The Audi five-cylinder took the world by storm back in the 1970s and continues to make its presence felt in some of the brand’s most desirable and exciting performance models today.

8 April, 2020

‘Four is too small and six is too bulky’ – the famous rationale behind the now legendary Audi five-cylinder engine. Development started back in 1973 with the first Audi using this unconventional five-cylinder launched three years later.

The result was ingenious, an engineering masterstroke – power and performance without the bulk. But it was as the powerplant behind the complete dominance of the Audi quattro cars in world rallying that the true potential of the five-cylinder was realised. Coupled with the equally revolutionary quattro permanent all-wheel drive and a true legend was born.

The sound was so distinctive and almost as thrilling as the sheer power it generated in race configuration – a sound that is as compelling today in the likes of the Audi RS 3 models and the Audi TT RS as it was in the halcyon days of rally.

Of course rally was not the only brand of motorsport to benefit from the Audi five-cylinder. The American Trans Am series followed and once again Audi was absolutely dominant from the first race. The sophisticated five-cylinder engine made the big V8 competition look pedestrian and again the added advantage of quattro made the Audi teams un beatable. So mu h so that in 1988 the quattros were banned, leading to a move across the the IMSA series. No prizes for guessing what happened there!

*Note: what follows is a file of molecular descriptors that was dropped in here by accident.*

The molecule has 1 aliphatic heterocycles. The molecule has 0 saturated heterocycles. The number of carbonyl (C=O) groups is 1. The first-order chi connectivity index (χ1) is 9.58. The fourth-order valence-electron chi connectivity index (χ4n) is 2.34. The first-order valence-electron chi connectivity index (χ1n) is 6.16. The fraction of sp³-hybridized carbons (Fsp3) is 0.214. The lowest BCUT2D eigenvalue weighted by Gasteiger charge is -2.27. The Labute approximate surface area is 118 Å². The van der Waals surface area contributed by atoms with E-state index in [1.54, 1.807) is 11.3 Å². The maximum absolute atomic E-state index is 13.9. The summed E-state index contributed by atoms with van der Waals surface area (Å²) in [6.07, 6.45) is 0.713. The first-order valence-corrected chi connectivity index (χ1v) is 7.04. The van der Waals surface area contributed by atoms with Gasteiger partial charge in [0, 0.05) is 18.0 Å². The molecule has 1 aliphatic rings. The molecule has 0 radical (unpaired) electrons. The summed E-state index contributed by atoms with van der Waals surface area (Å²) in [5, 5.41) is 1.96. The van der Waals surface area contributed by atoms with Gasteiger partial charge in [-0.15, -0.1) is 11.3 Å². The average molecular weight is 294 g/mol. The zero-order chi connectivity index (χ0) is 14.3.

Setting the standard at Pikes Peak six years straight remains one of the greatest motorsport achievements. Indeed, Walter Rohrl’s record drive remains to this day and can never be bested, as the road up to the summit was paved the following year. 

Although for a time the five-cylinder engine was absent from Audi production cars, in 2009, the five-cylinder was reintroduced in the Audi TT RS, albeit a redesigned unit with even greater power output, but the same firing pattern d of course that distinctive, high-performance sound.

That sonorous five-cylinder continues to power the current Audi RS 3 cars and the TT RS, and with new versions of all of these arriving here later in the year, that rich heritage will sets pulses racing once again more than four decades after the five-cylinder first made its mark.